INDIANAPOLIS, Ind. — An Indiana lawmaker is looking to tighten the screws on meat grown in a laboratory.
Laboratory meat is not yet commercially available but recent advances in the science have been significant enough to draw the attention of legislators and livestock farmers. "I think our traditional meat industry has it on their radar screen as a potential threat," said Chris Hurt, a professor of agricultural economics at Purdue University.
State Rep. Terry Goodin (D-Austin) is presenting a "Truth in Labeling" bill that would prohibit so-called test-tube products from being labeled as meat. There's been no action on the proposal, with the state legislature still being so early in this year's session that began Jan. 3.
"I simply don't want big business to have the right to tell the public that the meat they are eating is farm fresh when it has actually been grown in a lab," Goodin said.
In August, Missouri became the first state to adopt such legislation.
According to industry insiders, cells are drawn from the tissue of an animal then incubated with heat and oxygen. The cells are then given sugar, salts and protein to grow as if they're still inside an animal.
Goodin said he believes Hoosiers would want to know if what they're eating came from such a process. Without labeling, he said people will assume the products are farm fresh when they're not.
"I think that's wrong and false advertising, and I think people have a right to know," he said.
It could be years before laboratory-grown meat hits store shelves with prices, like in any new technology, likely being expensive. The first “test-tube” hamburger in 2013 reportedly cost $330,000.
Prices are coming down, though. In 2017, laboratory food maker Memphis Meats unveiled that it could produce chicken meat at $9,000 per pound, or half the cost for a pound of its scientifically engineered meatballs.
According to the company's website, the goal is to have its products affordable enough to be on the market in 2021 and, eventually, to produce hamburger at $2 per pound. Hurt isn't sure if such a timeframe can be met, but doesn't rule it out.
He also said the industry should be taken seriously by livestock farmers as a potential competitor. Hurt said millions of dollars are being invested in research and development.
He also said consumers against the slaughter of animals provide an existing market for the products, and some of them feeling so strongly about the issue would probably pay the higher price.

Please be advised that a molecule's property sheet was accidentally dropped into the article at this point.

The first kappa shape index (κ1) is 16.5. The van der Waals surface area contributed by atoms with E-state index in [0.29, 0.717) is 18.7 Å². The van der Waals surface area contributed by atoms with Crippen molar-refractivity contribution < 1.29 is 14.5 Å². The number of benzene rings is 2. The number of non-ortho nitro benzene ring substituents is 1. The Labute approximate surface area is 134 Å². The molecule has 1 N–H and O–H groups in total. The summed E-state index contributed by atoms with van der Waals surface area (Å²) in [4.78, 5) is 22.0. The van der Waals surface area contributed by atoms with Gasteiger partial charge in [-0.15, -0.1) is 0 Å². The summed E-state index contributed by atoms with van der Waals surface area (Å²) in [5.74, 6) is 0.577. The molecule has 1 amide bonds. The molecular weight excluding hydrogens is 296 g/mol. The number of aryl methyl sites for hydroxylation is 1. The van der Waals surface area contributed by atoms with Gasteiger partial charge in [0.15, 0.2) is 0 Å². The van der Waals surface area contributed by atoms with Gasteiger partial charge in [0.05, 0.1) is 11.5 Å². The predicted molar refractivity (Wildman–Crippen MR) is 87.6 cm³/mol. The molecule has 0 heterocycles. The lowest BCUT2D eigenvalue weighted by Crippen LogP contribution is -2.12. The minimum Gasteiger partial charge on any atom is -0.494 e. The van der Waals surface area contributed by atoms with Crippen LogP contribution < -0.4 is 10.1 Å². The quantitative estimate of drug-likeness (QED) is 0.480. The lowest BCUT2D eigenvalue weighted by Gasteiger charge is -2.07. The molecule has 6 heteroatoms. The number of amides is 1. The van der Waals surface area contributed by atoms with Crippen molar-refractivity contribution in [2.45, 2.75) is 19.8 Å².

Another market would be environmentalists citing methane naturally produced from the digestive systems of farm animals as being a major supplier of greenhouse gas emissions, and waste from livestock as a source of water pollution.
Hurt doubts if a traditional meat lover tailgating outside a football stadium, for example, would be as open-minded about placing a steak manufactured by science on the grill.
Long-term, he said the keys are bringing down cost of production to a level more competitive with conventional sources of meat, and being able to make enough of the lab-based product to keep up with demand. He said taste, texture and acceptance from the consumer will also be especially important.
“While it's very expensive now and not able to be produced in mass amounts, I think there's a lot of concern that could change quickly," Hurt explained.
Presently, there's a debate going on in the nation's capital on whether USDA or the Food and Drug Administration is going to regulate the industry if it does fully develop. "Is it a threat or is it just a concept that is going to come and go? I don't think any of us know that right now,” he said.
Hurt said the proposed Indiana labeling requirement is similar to the ongoing fight against products labeled as milk when they don't come from a cow. Almond milk, for example, is plant-based, as is soy milk.
"If you can stop a competitor early in the going, that makes a lot of sense. I don't think the meat industry is trying to stop these attempts, but they're sure not wanting them to piggyback on," he said.